New answers tagged notation
http://sonicvisualiser.org/ is free and can do regular spectrograms with a piano scale along the left side, automatic note transcriptions (and play them back), chromagrams, etc.
The HarmonEye software might help you. It can show you the pitches that are played in real-time (without regard to the octaves and no matter which instruments play it). There's no time axis but you can pause it and read out the tones or chords. It is not restricted to files loaded from disk. In fact it can listen on a system input (either the microphone or ...
There are a lot of software designers trying to do this. I know it's a hot commodity. However, programming a computer to think like a musician; isolate fundamental frequencies, determine key and pitch, and notate, is quite an ordeal that ins't done well in any self-transcribing software I've seen. You're best bet is to hire a transcriber. :) It'll ...
My answer starts with (and assumes) the definition of glissando provided by @Wheat Williams And basically disagrees with the first (currently accepted) answer by @NReilingh NReilingh says: The playing technique for this kind of gliss on saxophone will involve a mixture of embouchure bend and fingering, and the emphasis should be on the embouchure. ...
The Celemony Melodyne family of products can achieve this, among other functions. The products are expensive but they are the state of the art. From the website: What Melodyne is Melodyne is a program for your Mac or PC that offers truly extraordinary possibilities for the editing of audio. For Melodyne recognizes the notes that are sung or ...
To follow up Wheat's definition answer, here's how I would play this: When playing glisses on wind instruments, especially in a contemporary or jazz context, the change in pitch should be as continuous as possible. In contrast, a piano is only capable of playing absolutely defined pitches, so glisses all sound like a fast scale (chromatic or otherwise). ...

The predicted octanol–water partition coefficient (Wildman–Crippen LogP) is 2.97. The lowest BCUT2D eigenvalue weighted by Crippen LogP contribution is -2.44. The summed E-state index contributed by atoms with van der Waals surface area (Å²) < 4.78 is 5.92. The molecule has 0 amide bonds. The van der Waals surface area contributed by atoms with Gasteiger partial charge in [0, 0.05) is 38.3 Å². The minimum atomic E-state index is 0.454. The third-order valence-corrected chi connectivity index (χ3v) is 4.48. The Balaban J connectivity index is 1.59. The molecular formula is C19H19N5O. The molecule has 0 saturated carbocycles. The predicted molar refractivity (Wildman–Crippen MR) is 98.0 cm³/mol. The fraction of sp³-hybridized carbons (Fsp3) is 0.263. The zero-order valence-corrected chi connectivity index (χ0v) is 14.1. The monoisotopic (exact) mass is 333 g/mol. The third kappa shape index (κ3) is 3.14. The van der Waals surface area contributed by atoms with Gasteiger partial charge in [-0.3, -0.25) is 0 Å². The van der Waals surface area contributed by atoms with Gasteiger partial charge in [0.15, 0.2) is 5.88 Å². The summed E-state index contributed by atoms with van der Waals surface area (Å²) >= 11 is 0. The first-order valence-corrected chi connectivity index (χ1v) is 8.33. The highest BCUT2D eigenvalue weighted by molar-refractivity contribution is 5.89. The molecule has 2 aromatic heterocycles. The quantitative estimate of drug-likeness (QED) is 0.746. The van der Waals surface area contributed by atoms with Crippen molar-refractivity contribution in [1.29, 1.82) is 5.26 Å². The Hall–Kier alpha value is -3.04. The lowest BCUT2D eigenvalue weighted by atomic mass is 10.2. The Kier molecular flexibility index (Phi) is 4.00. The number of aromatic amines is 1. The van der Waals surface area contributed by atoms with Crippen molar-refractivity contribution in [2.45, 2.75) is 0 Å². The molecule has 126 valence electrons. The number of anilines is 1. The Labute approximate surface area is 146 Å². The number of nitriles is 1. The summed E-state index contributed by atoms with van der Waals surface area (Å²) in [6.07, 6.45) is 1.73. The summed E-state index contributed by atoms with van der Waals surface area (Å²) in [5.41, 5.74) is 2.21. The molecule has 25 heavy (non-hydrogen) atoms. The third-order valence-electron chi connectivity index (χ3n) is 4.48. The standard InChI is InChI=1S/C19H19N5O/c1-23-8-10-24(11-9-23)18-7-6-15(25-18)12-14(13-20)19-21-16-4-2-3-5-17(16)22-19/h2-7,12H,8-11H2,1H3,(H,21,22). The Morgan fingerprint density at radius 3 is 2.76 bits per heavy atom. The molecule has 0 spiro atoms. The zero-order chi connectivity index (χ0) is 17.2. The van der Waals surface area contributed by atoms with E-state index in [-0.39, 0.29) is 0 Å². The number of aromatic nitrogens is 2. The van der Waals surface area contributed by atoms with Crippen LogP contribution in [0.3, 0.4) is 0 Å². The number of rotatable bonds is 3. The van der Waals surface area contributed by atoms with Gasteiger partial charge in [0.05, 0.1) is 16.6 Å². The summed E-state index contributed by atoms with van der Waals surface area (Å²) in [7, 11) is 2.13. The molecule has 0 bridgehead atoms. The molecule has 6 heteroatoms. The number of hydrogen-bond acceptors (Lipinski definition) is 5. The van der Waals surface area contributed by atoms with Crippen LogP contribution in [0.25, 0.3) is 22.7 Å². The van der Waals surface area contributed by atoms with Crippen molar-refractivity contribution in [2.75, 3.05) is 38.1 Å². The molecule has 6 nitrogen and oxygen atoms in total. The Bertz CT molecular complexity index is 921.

The first example is a glissando. Wikipedia defines this as "A continuous, unbroken glide from one note to the next that includes the pitches between." The second example is a fall-off, meaning to glissando downward in pitch to an unspecified point (you choose how far to go), possibly with a rapid decrescendo to silence.
As @guidot said, nothing replaces human oversight. But a good piece of software (I use Digital Performer, which is decidedly not free) can quantize the MIDI performance, which helps it render a more conventional-looking score. But you will still have to clean it up.
There's an iOS (iPhone/iPad) app, Music Spectrograph, designed for just this purpose (Disclaimer. It's my app in the iTunes App Store.) The Y axis is scaled to a midi keyboard. Works both with live audio and with sound files. "Assist" is the right word, as a spectrograph can display a lot and lots of overtones, leaving a human with musical training to ...
Check out Capo for Mac OS X. There is also a more limited version for iOS.
Musescore is free as opposed to many other programs such as Sibelius or Finale. However, it is still very good and can do almost everything that paid programs can do. One of the input files accepted in Musescore is MIDI and it can output PDF among other formats. However, as guidot said, it takes a human to do it right because a MIDI file does not contain ...
This is not quite a "conversion", since the midi file is on a much lower level than a score. So while you will surely get some output, it is more than questionable, whether somebody can play from it without considerable editing. As an example midi contains nothing about a key and so has to make wild guesses concerning accidentals, same for time signature, ...
Guitar pro does midi import and pdf export, so you should be able to obtain tabs and scores from it.
Sforzando Suddenly Loud Tenuto A lengthening of a note without changing the value Staccato Short and articulated Legato Smooth and connected Marcato Accented Accent Emphasized note, relative to the notes around it.
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